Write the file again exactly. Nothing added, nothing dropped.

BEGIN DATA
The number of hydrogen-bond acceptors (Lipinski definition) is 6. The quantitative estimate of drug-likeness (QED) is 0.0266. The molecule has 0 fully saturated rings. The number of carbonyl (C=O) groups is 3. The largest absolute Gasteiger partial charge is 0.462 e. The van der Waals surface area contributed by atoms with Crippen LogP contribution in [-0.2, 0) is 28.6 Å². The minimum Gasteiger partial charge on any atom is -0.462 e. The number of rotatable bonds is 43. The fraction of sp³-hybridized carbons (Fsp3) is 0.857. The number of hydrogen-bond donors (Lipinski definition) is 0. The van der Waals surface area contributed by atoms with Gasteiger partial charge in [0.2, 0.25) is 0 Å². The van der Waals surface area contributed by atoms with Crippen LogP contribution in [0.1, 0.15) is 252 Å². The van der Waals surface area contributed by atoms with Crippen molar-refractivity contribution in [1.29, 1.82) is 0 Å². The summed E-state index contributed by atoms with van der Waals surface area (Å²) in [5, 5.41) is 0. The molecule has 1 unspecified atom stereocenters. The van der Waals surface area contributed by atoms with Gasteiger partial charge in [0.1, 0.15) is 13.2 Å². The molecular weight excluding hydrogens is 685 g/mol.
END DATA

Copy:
The number of hydrogen-bond acceptors (Lipinski definition) is 6. The quantitative estimate of drug-likeness (QED) is 0.0266. The molecule has 0 fully saturated rings. The number of carbonyl (C=O) groups is 3. The largest absolute Gasteiger partial charge is 0.462 e. The van der Waals surface area contributed by atoms with Crippen LogP contribution in [-0.2, 0) is 28.6 Å². The minimum Gasteiger partial charge on any atom is -0.462 e. The number of rotatable bonds is 43. The fraction of sp³-hybridized carbons (Fsp3) is 0.857. The number of hydrogen-bond donors (Lipinski definition) is 0. The van der Waals surface area contributed by atoms with Gasteiger partial charge in [0.2, 0.25) is 0 Å². The van der Waals surface area contributed by atoms with Crippen LogP contribution in [0.1, 0.15) is 252 Å². The van der Waals surface area contributed by atoms with Crippen molar-refractivity contribution in [1.29, 1.82) is 0 Å². The summed E-state index contributed by atoms with van der Waals surface area (Å²) in [5, 5.41) is 0. The molecule has 1 unspecified atom stereocenters. The van der Waals surface area contributed by atoms with Gasteiger partial charge in [0.1, 0.15) is 13.2 Å². The molecular weight excluding hydrogens is 685 g/mol.